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The 5 Best Utility Dividend Stocks Today

Income investors rely on utility stocks for steady dividends. Utilities have earned a strong reputation among income investors, and for good reason.

Utilities are widely recognized for their ability to generate steady profits each year, regardless of the economic climate. With their reliable earnings, they consistently pay dividends each year.

Many utility stocks have paid uninterrupted dividends for several decades on end, with annual dividend increases along the way.

There are many utility stocks on the list of Dividend Achievers, which have raised their dividends for 10+ consecutive years.

The other attractive aspect of utility stocks is that their high dividend yields.

Utilities can keep paying dividends so consistently, because their business models are heavily regulated, and are a necessity to modern society. And, utility stocks extremely resistant to recessions. Everyone needs to keep the lights on, even when the economy enters a downturn.

Add it all up, and it is abundantly clear why income investors favor utility stocks.

This article will discuss the 5 top utility stocks today—in no particular order—based on their fundamentals, valuations, and dividends.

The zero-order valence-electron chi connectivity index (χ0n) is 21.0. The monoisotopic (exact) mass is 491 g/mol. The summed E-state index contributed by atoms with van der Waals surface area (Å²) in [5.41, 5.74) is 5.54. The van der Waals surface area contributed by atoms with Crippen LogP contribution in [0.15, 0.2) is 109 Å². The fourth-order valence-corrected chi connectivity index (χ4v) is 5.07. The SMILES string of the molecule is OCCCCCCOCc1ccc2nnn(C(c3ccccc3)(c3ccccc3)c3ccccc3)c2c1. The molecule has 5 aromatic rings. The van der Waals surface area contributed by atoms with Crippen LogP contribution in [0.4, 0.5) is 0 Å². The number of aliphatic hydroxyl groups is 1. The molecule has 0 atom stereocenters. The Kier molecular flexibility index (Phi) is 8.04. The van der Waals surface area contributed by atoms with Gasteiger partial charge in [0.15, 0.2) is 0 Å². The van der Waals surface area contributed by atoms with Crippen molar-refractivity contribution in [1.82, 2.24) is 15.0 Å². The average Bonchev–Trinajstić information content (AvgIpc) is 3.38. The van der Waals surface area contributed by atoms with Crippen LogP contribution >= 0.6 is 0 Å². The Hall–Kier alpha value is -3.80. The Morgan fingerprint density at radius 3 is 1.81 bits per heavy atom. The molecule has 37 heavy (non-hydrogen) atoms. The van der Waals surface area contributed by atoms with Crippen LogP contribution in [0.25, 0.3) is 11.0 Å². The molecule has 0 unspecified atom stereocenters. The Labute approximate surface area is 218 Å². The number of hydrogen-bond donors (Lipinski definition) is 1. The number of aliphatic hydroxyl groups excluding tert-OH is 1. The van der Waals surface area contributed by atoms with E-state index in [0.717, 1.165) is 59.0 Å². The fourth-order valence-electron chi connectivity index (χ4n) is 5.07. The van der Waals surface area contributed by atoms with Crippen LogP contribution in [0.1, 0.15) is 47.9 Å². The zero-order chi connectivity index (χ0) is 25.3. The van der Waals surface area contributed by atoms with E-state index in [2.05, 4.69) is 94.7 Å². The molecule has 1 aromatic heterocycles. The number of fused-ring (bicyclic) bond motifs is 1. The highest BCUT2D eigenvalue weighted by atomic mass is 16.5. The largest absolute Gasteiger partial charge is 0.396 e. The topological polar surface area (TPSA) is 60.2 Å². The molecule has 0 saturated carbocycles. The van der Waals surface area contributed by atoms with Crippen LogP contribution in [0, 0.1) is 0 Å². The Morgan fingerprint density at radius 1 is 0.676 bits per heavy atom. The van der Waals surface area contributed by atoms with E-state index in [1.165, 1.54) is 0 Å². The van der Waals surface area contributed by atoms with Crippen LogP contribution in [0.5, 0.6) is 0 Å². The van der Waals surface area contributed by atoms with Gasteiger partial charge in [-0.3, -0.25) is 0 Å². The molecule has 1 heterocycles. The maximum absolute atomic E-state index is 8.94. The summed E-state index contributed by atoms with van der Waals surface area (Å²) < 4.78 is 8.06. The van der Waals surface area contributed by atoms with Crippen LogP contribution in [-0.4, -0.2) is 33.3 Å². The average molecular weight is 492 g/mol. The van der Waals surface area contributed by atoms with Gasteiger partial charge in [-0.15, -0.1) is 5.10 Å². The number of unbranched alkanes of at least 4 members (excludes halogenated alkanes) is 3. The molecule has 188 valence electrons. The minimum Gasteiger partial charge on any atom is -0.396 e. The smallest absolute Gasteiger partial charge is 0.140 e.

Utility Stock #5: Brookfield Renewable Partners (BEP)

Dividend Yield: 6.2%

Price-to-Earnings Ratio: 23.4

Leading off is Brookfield Renewable Partners. It operates in the utility sector, but it is much different than most other utilities.

While most utilities derive electricity from coal and natural gas, Brookfield has a portfolio of renewable energy assets. Nearly 90% of its generation comes from hydroelectric power, with the remainder from wind energy.

Source: Q1 Earnings Presentation, page 6

Approximately two-thirds of the company’s generation is based in the U.S., but it also has a significant international presence:

  • North America (65% of generation)
  • Brazil (15% of generation)
  • Colombia (15% of generation)
  • Europe (5% of generation)

Brookfield is a unique stock. Not just because of its business model, but also because of its unusually high dividend yield.

While most utility stocks yield 3%-5% right now, Brookfield has a yield exceeding 6%.

It is one of 405 stocks with a 5%+ dividend yield.

Another differentiator for Brookfield, is that it operates as a Master Limited Partnership, or MLP.

MLPs are a unique asset class with a tax advantaged structure, which helps them pay such high dividend yields.

Brookfield is seeing growth rates above that of most traditional utilities, thanks to the renewable energy boom. Revenue increased by more than 50% last year.

Brookfield’s adjusted FFO (Funds From Operation, a non-GAAP financial measure similar to earnings-per-share) increased 8% in 2016, to $1.83.

Brookfield uses FFO to determine its dividend rate. It declared distributions of $1.78 per share in 2016, which means the dividend was sufficiently covered.

For the first quarter of 2017, Brookfield’s generation increased 4.5% from the same quarter last year. Adjusted FFO-per-unit increased 10% year over year.

Going forward, Brookfield has a promising growth outlook, thanks to rising demand for renewable energy.